Garrison Forest field hockey

Garrison Forest's Brooke Adler and St. Paul's School for Girls' Rachel Yaffe battle for the ball during the Grizzlies' 5-0 victory on Sept. 5. (Photo by Steve Ruark / September 11, 2012)

Garrison Forest finds itself in an exciting position this fall as the Grizzlies gun for a third straight Interscholastic Athletic Association of Maryland A Conference championship.

And they certainly have the experience and talent to pull it off with 11 returning starters from a 2011 squad that went 18-1-2.

Garrison Forest’s strengths are a potent attack and a stingy defense.

“You put those two together and it can be magical,” said Garrison Forest’s Traci Davis, who serves as co-coach with Leigh McDonald Hall. “It doesn’t happen like that all the time.”


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Even with all the talent the Grizzlies possess — they are ranked as the top team in the Baltimore metropolitan area — Davis doesn’t like to hear her players dwelling on or talking about a three-peat.

If they pull it off, It would be Garrison Forest’s fifth title in 12 years under Davis. The Grizzlies also lost in the finals in the 2006 and 2009 finals to Bryn Mawr.

“It would be naive to say its not in the back of everybody’s mind,” she explained. “It is a daunting task. But we actually don’t even talk about it or think about it. We have always lived by the code: It’s one practice and one game at a time. If you look too far ahead, you can miss the moment.”

Nevertheless, the Grizzlies are off to a perfect 3-0 start, having blanked Century, 4-0, St. Paul’s School for Girls, 5-0, and Notre Dame Prep, 2-0.

“These girls have played together for years,” McDonald Hall said. “Not only at Garrison, but on club teams.”

You want offense?

Check out the Garrison Forest’s high-scoring frontline of seniors Brooke Adler and Erica Marshall and junior Bayly Jarrett.

Feeding that outstanding group of forwards is a midfield spearheaded by junior Megan Rossi and senior Geagy Pritchard, a Miami University of Ohio recruit.

Adler will play field hockey at the University of Maryland while Jarrett earned recognition this past summer, qualifying for the AAU Junior Olympic team that played in Houston.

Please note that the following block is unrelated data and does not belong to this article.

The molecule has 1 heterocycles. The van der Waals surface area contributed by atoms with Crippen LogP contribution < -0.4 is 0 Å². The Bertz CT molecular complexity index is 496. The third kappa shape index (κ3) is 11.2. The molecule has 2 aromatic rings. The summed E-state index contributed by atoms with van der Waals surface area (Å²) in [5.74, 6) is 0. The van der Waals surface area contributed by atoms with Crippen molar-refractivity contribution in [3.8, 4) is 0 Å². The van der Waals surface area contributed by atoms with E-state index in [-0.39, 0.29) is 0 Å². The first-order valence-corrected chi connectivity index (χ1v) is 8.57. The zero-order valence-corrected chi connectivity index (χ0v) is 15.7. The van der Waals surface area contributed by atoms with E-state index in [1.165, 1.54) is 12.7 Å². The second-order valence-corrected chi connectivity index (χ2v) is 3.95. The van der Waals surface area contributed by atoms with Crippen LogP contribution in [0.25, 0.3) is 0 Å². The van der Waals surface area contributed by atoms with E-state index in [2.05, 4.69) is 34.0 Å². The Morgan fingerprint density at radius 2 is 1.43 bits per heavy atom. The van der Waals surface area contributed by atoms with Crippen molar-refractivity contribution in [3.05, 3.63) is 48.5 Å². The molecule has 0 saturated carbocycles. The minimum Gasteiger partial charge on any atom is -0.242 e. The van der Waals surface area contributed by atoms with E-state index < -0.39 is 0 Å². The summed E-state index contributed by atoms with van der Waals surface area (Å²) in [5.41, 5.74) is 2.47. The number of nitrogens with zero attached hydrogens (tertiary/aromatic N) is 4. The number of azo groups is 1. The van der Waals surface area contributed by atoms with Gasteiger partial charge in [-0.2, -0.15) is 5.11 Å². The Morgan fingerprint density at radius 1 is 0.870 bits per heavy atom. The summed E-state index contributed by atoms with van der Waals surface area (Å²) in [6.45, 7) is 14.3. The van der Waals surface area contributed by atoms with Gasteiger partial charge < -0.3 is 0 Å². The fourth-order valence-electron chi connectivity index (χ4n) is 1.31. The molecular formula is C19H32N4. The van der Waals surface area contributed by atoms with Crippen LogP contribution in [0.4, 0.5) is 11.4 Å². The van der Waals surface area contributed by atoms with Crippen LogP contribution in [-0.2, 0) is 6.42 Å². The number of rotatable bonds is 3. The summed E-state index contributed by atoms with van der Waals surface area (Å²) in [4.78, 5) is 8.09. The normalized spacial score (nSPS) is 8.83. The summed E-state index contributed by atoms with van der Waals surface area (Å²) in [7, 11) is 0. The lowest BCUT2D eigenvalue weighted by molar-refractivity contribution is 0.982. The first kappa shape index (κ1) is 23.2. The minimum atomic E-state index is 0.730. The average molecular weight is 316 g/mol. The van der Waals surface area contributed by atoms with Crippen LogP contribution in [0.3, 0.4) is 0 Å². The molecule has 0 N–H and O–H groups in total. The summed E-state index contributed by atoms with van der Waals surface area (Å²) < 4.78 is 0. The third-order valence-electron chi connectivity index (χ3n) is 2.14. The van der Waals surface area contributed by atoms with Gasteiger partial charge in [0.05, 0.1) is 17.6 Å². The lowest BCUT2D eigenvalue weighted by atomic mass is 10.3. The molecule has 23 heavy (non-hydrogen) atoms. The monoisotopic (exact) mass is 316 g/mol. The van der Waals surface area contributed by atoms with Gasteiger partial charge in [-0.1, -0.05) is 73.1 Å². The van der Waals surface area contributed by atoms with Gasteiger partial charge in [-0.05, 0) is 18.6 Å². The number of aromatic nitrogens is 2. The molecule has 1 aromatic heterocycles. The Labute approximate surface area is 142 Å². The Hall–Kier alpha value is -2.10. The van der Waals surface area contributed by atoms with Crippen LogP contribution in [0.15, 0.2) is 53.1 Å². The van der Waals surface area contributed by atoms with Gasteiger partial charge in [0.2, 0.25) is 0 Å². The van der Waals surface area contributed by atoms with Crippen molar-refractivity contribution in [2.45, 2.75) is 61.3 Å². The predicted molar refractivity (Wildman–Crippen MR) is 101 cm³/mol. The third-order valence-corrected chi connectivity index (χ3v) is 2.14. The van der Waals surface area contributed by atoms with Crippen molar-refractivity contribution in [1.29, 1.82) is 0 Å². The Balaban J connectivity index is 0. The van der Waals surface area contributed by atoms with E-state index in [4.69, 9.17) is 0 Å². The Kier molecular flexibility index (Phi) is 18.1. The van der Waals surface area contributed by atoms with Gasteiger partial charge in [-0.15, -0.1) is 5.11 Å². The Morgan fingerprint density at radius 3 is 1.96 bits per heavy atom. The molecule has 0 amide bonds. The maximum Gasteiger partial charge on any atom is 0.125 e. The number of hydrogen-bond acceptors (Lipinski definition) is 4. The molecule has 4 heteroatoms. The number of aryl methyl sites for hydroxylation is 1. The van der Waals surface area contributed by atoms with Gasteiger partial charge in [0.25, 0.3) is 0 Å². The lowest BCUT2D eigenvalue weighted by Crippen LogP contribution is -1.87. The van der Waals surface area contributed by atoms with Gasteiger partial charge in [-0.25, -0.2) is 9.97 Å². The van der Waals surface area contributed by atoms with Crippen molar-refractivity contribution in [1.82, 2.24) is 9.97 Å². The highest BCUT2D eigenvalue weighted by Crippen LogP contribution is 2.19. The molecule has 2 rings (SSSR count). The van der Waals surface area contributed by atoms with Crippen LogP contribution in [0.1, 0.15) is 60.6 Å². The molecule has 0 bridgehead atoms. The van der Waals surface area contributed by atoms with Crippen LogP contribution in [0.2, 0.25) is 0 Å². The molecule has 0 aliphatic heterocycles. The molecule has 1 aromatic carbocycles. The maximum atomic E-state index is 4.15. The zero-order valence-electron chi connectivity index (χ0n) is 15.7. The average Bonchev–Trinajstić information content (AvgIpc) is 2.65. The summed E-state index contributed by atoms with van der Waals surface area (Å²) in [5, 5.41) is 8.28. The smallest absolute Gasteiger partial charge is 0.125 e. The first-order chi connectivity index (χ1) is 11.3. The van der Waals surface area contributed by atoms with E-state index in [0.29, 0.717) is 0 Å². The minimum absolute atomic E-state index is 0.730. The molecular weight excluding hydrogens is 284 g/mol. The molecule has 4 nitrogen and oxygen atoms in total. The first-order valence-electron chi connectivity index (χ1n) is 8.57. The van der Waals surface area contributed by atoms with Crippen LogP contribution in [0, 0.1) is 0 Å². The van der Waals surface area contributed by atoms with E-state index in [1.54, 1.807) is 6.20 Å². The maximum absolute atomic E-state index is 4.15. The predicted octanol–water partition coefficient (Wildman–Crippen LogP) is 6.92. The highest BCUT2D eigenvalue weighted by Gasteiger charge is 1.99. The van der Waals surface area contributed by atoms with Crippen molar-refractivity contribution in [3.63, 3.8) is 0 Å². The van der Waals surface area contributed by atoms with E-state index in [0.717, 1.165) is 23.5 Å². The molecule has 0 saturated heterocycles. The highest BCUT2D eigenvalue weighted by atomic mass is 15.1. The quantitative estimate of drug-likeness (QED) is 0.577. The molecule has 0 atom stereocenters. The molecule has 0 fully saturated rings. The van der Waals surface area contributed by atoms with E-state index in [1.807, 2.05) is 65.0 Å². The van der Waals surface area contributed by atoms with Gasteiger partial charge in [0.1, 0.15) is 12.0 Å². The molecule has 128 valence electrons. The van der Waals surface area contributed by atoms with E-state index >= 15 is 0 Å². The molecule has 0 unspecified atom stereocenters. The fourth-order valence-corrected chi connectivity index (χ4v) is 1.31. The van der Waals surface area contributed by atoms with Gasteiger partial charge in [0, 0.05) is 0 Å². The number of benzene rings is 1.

Opponents know if they have a defensive lapse, they could be in big trouble very quickly.

That happened to St. Paul’s, falling behind, 2-0, in the first 12 minutes.

“We always like to play up-tempo style of play,” Davis said. “It’s an aggressive style of play. I don’t mean physically aggressive.”

Adler could be Garrison Forest’s most feared player, boasting five goals in three games, including a first-half hat trick against the Gators.

“She wants to play at the highest level,” Davis said. “And she does everything to improve her game. She has the drive determination and skill set. She has a terrific shot and field vision. Every year, she has improved.”

If there’s one area in which McDonald Hall wants to see improvement, it’s on penalty corners.

“We would like to see more production on our corners,” McDonald Hall said. “We would like to score more. Some games, we have so many corners and we don’t score. That’s not acceptable.”

McDonald Hall and Davis have less concerns about the formidable defense of seniors Merritt Davis, Claire Forbes, Claire Schuler and Garland Mooney.

“It’s another solid defense that has been playing together for a number of years,” Davis said. “They work together well on the field communicating. They know where each other is going to be and they back each other up exceptionally well.”

The defense protects standout senior goalie and Columbia University recruit Kendall Kuntz.

The Grizzlies are looking forward to a healthy season from Kuntz, who only played in three games last year because of injuries.

“She is just a really good competitor and very solid,” said McDonald Hall, noting Kuntz, is backed up by sophomore Yavalar Ariyel.